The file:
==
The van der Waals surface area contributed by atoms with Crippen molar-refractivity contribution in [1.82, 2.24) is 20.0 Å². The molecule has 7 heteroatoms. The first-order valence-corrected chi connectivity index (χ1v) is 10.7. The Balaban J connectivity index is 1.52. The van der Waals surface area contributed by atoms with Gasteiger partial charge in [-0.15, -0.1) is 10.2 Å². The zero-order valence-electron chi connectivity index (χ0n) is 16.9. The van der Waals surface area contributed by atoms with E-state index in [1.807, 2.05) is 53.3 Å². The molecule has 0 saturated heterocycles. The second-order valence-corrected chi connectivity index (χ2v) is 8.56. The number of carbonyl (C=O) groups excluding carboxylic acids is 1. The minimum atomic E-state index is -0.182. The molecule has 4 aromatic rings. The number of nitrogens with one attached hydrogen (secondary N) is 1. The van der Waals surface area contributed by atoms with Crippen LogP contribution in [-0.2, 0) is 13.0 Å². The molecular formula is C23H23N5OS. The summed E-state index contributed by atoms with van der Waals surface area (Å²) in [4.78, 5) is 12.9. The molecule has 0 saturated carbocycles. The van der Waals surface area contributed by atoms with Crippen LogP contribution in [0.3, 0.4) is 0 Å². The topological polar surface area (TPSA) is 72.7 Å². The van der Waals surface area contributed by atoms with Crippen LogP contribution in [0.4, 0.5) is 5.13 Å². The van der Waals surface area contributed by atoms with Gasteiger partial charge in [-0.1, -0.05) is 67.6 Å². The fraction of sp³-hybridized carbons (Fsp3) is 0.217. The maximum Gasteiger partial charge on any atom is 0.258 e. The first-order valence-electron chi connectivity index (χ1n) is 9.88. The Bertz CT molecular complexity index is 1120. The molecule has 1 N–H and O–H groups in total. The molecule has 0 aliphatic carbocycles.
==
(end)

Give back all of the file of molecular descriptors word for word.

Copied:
The van der Waals surface area contributed by atoms with Crippen molar-refractivity contribution in [1.82, 2.24) is 20.0 Å². The molecule has 7 heteroatoms. The first-order valence-corrected chi connectivity index (χ1v) is 10.7. The Balaban J connectivity index is 1.52. The van der Waals surface area contributed by atoms with Gasteiger partial charge in [-0.15, -0.1) is 10.2 Å². The zero-order valence-electron chi connectivity index (χ0n) is 16.9. The van der Waals surface area contributed by atoms with E-state index in [1.807, 2.05) is 53.3 Å². The molecule has 0 saturated heterocycles. The second-order valence-corrected chi connectivity index (χ2v) is 8.56. The number of carbonyl (C=O) groups excluding carboxylic acids is 1. The minimum atomic E-state index is -0.182. The molecule has 4 aromatic rings. The number of nitrogens with one attached hydrogen (secondary N) is 1. The van der Waals surface area contributed by atoms with Crippen LogP contribution in [-0.2, 0) is 13.0 Å². The molecular formula is C23H23N5OS. The summed E-state index contributed by atoms with van der Waals surface area (Å²) in [4.78, 5) is 12.9. The molecule has 0 saturated carbocycles. The van der Waals surface area contributed by atoms with Crippen LogP contribution in [0.3, 0.4) is 0 Å². The topological polar surface area (TPSA) is 72.7 Å². The van der Waals surface area contributed by atoms with Crippen LogP contribution in [0.4, 0.5) is 5.13 Å². The van der Waals surface area contributed by atoms with Gasteiger partial charge in [-0.1, -0.05) is 67.6 Å². The fraction of sp³-hybridized carbons (Fsp3) is 0.217. The maximum Gasteiger partial charge on any atom is 0.258 e. The first-order valence-electron chi connectivity index (χ1n) is 9.88. The Bertz CT molecular complexity index is 1120. The molecule has 1 N–H and O–H groups in total. The molecule has 0 aliphatic carbocycles.